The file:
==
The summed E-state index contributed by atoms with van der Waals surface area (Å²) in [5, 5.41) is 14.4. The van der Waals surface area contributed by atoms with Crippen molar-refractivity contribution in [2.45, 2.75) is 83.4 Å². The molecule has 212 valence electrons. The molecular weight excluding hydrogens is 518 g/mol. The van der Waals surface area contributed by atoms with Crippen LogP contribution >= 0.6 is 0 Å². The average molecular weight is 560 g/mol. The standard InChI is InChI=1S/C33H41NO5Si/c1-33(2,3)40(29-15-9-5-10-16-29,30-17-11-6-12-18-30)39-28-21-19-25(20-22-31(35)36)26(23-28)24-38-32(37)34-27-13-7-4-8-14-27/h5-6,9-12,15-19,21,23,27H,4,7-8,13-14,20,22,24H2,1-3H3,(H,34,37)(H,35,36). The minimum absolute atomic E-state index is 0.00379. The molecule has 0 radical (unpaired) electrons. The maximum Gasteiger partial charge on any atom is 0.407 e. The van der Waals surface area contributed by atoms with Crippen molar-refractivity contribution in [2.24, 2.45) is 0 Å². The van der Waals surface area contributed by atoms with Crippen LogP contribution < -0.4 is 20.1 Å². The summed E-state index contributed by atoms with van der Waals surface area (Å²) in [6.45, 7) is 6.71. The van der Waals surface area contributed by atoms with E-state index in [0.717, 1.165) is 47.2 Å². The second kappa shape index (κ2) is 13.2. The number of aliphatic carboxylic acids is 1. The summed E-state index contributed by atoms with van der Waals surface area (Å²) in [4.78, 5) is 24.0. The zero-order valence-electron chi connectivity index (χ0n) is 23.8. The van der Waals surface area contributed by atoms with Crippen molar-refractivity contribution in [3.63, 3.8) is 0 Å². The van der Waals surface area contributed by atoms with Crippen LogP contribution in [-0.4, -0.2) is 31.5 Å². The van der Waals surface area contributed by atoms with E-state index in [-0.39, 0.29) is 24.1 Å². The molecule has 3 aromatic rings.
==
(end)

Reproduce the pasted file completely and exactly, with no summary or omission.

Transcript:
The summed E-state index contributed by atoms with van der Waals surface area (Å²) in [5, 5.41) is 14.4. The van der Waals surface area contributed by atoms with Crippen molar-refractivity contribution in [2.45, 2.75) is 83.4 Å². The molecule has 212 valence electrons. The molecular weight excluding hydrogens is 518 g/mol. The van der Waals surface area contributed by atoms with Crippen LogP contribution >= 0.6 is 0 Å². The average molecular weight is 560 g/mol. The standard InChI is InChI=1S/C33H41NO5Si/c1-33(2,3)40(29-15-9-5-10-16-29,30-17-11-6-12-18-30)39-28-21-19-25(20-22-31(35)36)26(23-28)24-38-32(37)34-27-13-7-4-8-14-27/h5-6,9-12,15-19,21,23,27H,4,7-8,13-14,20,22,24H2,1-3H3,(H,34,37)(H,35,36). The minimum absolute atomic E-state index is 0.00379. The molecule has 0 radical (unpaired) electrons. The maximum Gasteiger partial charge on any atom is 0.407 e. The van der Waals surface area contributed by atoms with Crippen molar-refractivity contribution in [2.24, 2.45) is 0 Å². The van der Waals surface area contributed by atoms with Crippen LogP contribution < -0.4 is 20.1 Å². The summed E-state index contributed by atoms with van der Waals surface area (Å²) in [6.45, 7) is 6.71. The van der Waals surface area contributed by atoms with E-state index in [0.717, 1.165) is 47.2 Å². The second kappa shape index (κ2) is 13.2. The number of aliphatic carboxylic acids is 1. The summed E-state index contributed by atoms with van der Waals surface area (Å²) in [4.78, 5) is 24.0. The zero-order valence-electron chi connectivity index (χ0n) is 23.8. The van der Waals surface area contributed by atoms with Crippen molar-refractivity contribution in [3.63, 3.8) is 0 Å². The van der Waals surface area contributed by atoms with Crippen LogP contribution in [-0.4, -0.2) is 31.5 Å². The van der Waals surface area contributed by atoms with E-state index in [-0.39, 0.29) is 24.1 Å². The molecule has 3 aromatic rings.